A circular walk from Sizewell to Aldeburgh along the Suffolk Coast Path
The Suffolk Coast Path does not go into Aldeburgh but it is a simple excursion to continue along the beach all the way down to the unique clover leafed Martello Tower at the vanished village of Slaughden using the old railway track to make a circular walk.
Leiston to Aldeburgh Walk - Essential Information
- Date of Walk
- Walk Time
- 11:00 to 17:30
- Griffmonster, Kat
- Weather Conditions
- Sunny spells, warm but a haze along the coast
The highlight of the walk was undoubtedly the recent coastal erosion at Thorpeness which I had read about but never expected what we witnessed. It was at least two hours past high tide and the sea was battering the old defences, wired up stones at the base of the cliff. A sign on the path to the beach declared that the route north MAY be passable at low tide. I have walked this beach many many times and had no difficulty no matter what state the tide so the changes that greeted us were quite remarkable. The sea had cut out a huge section from the beach and was threatening the houses atop the cliffs. We did attempt to see if it was possible to walk along the top of the defences but it was clear that this would be pretty treacherous. To negotiate a path past this we went up along the private road in front of the threatened houses, then across Thorpeness common from where a sandy slope leads back down the cliff. The coast all the way through to Sizewell had sand on it where normally there was shingle. Some appear to blame this upon dredging but in the 10 short years I have lived here, I have seen repeated turns of sand and shingle which appears to be down more to storms than dredging.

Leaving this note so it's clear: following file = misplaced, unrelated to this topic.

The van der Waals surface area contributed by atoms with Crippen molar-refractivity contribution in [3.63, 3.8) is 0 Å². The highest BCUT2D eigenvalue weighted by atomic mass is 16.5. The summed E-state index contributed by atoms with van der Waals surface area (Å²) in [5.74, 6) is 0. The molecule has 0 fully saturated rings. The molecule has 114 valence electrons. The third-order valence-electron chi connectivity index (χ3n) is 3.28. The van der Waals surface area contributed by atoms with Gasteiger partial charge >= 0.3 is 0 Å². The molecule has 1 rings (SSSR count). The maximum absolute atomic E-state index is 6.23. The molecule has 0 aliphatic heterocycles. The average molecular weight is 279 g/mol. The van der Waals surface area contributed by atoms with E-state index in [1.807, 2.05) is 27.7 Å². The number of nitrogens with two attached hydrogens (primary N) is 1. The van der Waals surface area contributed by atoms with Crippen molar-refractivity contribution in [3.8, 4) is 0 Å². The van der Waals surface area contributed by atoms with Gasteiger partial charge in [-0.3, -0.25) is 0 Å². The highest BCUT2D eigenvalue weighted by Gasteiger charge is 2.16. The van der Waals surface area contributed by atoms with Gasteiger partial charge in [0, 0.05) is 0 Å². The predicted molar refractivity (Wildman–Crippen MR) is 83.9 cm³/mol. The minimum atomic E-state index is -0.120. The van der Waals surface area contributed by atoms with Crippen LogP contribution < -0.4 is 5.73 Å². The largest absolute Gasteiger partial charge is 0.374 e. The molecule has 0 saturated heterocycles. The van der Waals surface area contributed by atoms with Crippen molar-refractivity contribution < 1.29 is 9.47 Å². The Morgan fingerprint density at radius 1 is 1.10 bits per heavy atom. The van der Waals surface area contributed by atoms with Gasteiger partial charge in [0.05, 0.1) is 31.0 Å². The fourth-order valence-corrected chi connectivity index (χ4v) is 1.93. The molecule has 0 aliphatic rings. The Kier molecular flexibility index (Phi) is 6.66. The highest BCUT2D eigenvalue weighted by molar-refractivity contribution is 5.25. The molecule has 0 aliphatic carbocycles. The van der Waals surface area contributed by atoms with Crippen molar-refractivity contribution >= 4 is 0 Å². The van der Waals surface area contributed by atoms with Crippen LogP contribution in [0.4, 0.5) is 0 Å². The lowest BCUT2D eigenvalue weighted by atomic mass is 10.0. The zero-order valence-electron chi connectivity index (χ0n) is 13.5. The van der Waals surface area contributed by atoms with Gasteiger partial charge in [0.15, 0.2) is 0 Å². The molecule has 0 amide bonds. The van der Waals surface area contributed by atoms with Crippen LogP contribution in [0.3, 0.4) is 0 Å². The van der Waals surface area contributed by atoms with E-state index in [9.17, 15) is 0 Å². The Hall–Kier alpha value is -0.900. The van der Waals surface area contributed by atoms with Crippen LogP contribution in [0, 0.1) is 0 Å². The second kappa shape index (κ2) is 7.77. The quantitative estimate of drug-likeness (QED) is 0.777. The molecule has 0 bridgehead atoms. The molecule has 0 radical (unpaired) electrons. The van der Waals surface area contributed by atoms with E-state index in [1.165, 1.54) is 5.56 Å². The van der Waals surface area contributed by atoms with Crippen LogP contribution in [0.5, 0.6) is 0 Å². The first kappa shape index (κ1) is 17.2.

A track at the bottom of Red House Lane in Leiston will lead onto a footpath through to Thorpeness where the former railway track will take you through to Aldeburgh. Continue through the High Street or Crag Path to the southerly end and walk along the shingle spit between the sea and the Rive Alde to get access to Slaughden Quay and the Martello Tower. Return is along the beachside path to Thorpeness then follow the cliff tops to Siewell. Here a path at the Cliff House caravan park will lead back through to Red House Lane.
Leiston to Aldeburgh